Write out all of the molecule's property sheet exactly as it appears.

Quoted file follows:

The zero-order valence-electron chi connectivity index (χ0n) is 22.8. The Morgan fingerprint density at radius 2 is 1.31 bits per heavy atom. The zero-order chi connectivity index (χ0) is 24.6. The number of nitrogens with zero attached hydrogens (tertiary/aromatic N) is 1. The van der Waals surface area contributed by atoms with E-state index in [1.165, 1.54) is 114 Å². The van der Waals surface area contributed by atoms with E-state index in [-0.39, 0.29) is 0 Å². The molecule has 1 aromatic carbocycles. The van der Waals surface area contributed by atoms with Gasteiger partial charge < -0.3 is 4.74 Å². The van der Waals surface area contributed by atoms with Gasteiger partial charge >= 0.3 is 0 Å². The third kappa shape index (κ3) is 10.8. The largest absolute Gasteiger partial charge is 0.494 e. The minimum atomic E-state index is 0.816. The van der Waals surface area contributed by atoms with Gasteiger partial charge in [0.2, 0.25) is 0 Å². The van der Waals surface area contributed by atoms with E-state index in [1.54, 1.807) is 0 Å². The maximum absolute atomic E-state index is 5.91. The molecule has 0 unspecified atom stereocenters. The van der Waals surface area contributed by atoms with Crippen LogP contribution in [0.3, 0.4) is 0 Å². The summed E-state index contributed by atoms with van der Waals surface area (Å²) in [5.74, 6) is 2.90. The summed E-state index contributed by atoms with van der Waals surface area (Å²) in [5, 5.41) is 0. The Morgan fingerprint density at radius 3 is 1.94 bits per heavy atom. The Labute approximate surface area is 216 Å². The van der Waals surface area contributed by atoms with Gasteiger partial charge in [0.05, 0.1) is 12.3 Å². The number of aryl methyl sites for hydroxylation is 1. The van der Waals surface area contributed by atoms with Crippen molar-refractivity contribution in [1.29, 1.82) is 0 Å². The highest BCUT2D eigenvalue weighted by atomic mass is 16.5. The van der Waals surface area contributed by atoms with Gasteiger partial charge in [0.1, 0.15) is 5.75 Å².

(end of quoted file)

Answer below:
The zero-order valence-electron chi connectivity index (χ0n) is 22.8. The Morgan fingerprint density at radius 2 is 1.31 bits per heavy atom. The zero-order chi connectivity index (χ0) is 24.6. The number of nitrogens with zero attached hydrogens (tertiary/aromatic N) is 1. The van der Waals surface area contributed by atoms with E-state index in [1.165, 1.54) is 114 Å². The van der Waals surface area contributed by atoms with E-state index in [-0.39, 0.29) is 0 Å². The molecule has 1 aromatic carbocycles. The van der Waals surface area contributed by atoms with Gasteiger partial charge < -0.3 is 4.74 Å². The van der Waals surface area contributed by atoms with Gasteiger partial charge >= 0.3 is 0 Å². The third kappa shape index (κ3) is 10.8. The largest absolute Gasteiger partial charge is 0.494 e. The minimum atomic E-state index is 0.816. The van der Waals surface area contributed by atoms with Gasteiger partial charge in [0.2, 0.25) is 0 Å². The van der Waals surface area contributed by atoms with E-state index in [1.54, 1.807) is 0 Å². The maximum absolute atomic E-state index is 5.91. The molecule has 0 unspecified atom stereocenters. The van der Waals surface area contributed by atoms with Crippen LogP contribution in [0.3, 0.4) is 0 Å². The summed E-state index contributed by atoms with van der Waals surface area (Å²) in [5.74, 6) is 2.90. The summed E-state index contributed by atoms with van der Waals surface area (Å²) in [5, 5.41) is 0. The Morgan fingerprint density at radius 3 is 1.94 bits per heavy atom. The Labute approximate surface area is 216 Å². The van der Waals surface area contributed by atoms with Gasteiger partial charge in [0.05, 0.1) is 12.3 Å². The number of aryl methyl sites for hydroxylation is 1. The van der Waals surface area contributed by atoms with Crippen molar-refractivity contribution in [1.29, 1.82) is 0 Å². The highest BCUT2D eigenvalue weighted by atomic mass is 16.5. The van der Waals surface area contributed by atoms with Gasteiger partial charge in [0.1, 0.15) is 5.75 Å².